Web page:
“United Way understood that making progress on supporting families who experience poverty and improving outcomes for children was going to take some patient investing in neighborhoods that had been left behind,” said Liz Blume, director, Community Building Institute, a partnership between United Way and Xavier University which serves as the evaluator for Place Matters. “For over ten years, United Way has led the charge and made significant financial investments in Place Matters, but beyond the money, and every bit as important, has been the moral support from United Way. Having United Way as a constant champion has brought credibility to the effort that has leveraged so much more in terms of funds, and support and focus.”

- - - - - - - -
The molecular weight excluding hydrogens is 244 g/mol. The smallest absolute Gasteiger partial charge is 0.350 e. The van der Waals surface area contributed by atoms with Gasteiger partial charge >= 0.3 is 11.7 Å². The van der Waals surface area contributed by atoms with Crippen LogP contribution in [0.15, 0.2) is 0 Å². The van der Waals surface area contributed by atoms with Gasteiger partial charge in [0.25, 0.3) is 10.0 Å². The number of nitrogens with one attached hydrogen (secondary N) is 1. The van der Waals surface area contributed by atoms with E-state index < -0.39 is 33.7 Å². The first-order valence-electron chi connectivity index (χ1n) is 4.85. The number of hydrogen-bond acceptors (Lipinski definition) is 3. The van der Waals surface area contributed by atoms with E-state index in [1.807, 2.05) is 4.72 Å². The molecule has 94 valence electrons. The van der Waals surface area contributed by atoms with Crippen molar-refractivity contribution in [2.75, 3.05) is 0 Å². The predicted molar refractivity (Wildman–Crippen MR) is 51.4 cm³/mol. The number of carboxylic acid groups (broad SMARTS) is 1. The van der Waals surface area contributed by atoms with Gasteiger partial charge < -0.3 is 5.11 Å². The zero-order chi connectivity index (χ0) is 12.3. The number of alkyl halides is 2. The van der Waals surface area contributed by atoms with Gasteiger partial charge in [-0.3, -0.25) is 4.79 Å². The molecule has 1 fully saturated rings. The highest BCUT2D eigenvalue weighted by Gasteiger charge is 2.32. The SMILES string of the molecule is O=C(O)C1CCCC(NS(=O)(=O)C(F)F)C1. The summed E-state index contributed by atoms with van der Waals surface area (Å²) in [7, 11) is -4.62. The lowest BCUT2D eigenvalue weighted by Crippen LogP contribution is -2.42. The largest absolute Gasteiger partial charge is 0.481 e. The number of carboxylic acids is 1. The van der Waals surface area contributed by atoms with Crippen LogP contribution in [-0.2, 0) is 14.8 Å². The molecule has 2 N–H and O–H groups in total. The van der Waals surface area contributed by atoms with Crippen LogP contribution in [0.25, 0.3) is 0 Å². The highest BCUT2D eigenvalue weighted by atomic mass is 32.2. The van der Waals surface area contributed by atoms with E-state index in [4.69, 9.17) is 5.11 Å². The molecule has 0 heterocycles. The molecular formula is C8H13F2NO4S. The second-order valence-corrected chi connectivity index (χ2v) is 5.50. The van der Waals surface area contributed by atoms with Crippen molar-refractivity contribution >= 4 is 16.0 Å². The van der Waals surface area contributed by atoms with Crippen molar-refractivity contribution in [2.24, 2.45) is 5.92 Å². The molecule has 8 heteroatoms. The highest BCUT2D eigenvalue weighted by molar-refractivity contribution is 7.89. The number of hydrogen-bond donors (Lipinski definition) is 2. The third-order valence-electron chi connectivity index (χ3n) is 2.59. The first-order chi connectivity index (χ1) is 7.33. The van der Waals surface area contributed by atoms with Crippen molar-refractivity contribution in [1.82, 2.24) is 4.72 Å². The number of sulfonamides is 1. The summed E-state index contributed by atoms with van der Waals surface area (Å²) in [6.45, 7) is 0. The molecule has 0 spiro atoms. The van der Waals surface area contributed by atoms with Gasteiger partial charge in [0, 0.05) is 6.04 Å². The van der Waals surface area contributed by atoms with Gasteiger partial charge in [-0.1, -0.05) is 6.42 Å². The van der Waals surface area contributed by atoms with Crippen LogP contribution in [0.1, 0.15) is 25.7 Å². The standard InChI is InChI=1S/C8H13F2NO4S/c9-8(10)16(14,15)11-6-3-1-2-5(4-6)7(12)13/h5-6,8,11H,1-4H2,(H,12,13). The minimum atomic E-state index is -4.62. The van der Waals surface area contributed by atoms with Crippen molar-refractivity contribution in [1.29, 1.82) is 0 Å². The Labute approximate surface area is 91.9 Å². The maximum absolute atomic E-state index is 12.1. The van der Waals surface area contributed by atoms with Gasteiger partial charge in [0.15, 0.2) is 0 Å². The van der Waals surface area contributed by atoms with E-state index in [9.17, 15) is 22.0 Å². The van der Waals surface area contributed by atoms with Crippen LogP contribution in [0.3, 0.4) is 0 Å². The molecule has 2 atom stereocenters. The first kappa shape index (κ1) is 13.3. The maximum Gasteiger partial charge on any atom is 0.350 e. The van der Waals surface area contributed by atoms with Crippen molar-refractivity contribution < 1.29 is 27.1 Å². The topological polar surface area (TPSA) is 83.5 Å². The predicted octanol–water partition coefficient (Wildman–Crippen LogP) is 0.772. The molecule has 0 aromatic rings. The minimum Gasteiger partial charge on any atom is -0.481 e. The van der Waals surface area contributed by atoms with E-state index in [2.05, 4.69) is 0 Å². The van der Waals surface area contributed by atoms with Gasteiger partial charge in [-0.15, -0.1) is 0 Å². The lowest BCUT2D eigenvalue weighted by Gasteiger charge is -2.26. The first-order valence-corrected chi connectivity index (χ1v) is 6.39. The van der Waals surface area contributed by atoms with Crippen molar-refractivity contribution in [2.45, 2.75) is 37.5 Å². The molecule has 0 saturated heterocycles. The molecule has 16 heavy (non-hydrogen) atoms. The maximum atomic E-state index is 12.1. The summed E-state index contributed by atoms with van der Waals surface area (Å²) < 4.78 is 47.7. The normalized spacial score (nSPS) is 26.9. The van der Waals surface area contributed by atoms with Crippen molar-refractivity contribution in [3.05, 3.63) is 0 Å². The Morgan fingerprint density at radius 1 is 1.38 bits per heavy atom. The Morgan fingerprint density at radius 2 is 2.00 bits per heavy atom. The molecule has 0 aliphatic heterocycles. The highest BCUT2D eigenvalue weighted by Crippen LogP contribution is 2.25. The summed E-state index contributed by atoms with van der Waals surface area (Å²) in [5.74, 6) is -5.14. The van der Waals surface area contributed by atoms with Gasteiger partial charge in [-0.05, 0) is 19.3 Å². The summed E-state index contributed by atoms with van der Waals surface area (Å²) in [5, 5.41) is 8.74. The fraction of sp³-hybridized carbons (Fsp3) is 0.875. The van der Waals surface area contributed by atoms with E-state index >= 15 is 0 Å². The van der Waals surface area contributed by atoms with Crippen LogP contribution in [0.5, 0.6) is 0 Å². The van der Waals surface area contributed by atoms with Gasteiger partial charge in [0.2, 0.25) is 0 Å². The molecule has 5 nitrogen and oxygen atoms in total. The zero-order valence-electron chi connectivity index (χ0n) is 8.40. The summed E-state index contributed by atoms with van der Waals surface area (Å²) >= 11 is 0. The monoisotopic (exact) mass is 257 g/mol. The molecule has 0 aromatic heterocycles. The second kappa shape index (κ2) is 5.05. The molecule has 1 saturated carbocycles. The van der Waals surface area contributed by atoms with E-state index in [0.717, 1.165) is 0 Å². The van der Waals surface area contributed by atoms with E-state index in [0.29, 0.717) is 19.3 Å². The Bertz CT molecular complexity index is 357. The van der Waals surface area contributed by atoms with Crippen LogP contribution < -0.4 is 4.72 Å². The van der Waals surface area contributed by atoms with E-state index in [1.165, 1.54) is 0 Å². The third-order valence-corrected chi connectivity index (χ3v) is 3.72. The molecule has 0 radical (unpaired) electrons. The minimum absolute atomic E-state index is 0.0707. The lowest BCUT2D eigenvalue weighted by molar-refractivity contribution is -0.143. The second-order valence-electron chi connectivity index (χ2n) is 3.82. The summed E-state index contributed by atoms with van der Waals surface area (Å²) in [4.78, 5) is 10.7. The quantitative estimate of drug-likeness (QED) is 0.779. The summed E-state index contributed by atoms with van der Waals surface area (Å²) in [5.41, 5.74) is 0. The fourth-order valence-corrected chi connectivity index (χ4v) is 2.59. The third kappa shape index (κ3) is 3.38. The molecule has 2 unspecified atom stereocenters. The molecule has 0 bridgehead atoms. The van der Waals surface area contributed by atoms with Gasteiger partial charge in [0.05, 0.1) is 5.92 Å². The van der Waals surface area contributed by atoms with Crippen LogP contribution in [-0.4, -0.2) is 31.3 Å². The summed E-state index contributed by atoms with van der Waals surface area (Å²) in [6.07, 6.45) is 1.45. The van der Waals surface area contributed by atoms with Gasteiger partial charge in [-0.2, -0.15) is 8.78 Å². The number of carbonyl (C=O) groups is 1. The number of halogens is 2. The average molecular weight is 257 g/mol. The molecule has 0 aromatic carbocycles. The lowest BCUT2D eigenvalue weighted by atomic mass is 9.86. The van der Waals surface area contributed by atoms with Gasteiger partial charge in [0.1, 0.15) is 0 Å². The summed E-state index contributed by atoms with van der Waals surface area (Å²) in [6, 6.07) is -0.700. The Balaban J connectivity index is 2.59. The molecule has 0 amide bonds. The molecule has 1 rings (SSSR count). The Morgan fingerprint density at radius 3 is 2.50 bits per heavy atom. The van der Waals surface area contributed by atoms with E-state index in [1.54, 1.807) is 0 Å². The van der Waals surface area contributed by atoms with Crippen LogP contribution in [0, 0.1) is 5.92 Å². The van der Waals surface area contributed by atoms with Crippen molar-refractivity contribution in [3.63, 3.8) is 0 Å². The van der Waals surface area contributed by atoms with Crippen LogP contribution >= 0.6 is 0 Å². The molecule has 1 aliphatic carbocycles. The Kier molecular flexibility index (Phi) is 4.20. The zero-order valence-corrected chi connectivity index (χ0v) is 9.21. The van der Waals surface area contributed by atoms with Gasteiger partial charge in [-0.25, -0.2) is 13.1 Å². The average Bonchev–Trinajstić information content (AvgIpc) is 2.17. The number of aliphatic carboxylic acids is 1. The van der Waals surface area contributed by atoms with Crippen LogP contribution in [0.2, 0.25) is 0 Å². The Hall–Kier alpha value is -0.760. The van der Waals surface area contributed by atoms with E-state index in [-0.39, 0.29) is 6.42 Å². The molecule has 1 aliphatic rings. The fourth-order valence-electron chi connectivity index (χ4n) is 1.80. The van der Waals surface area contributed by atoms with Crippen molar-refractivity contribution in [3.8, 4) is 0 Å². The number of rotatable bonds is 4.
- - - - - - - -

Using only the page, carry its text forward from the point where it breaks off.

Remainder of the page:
In addition to the work to help rebuild the Walnut Hills Redevelopment Foundation, United Way was a driving force in creating CDC’s from scratch in both Avondale and Price Hill – the Avondale Comprehensive Development Corporation (ACDC) and Price Hill Will, respectively. 

In Avondale, United Way supported efforts to secure a five-year, $29MM Choice Neighborhood federal grant to improve distressed housing and support positive outcomes for families, which has helped Avondale create a transformation plan for the community. The grant helped improve an infrastructure in Avondale, including the revitalization of 400 housing units and the building of a new community center. 

Price Hill Will was formed originally to take on the housing foreclosure crisis that had crippled Price Hill. Throughout the past 10 years, Price Hill Will has mitigated the effect of the foreclosure crisis by focusing on blighted and vacant properties to help stabilize property values. Now, a key measure and evaluation point in Price Hill is how property values have turned the corner.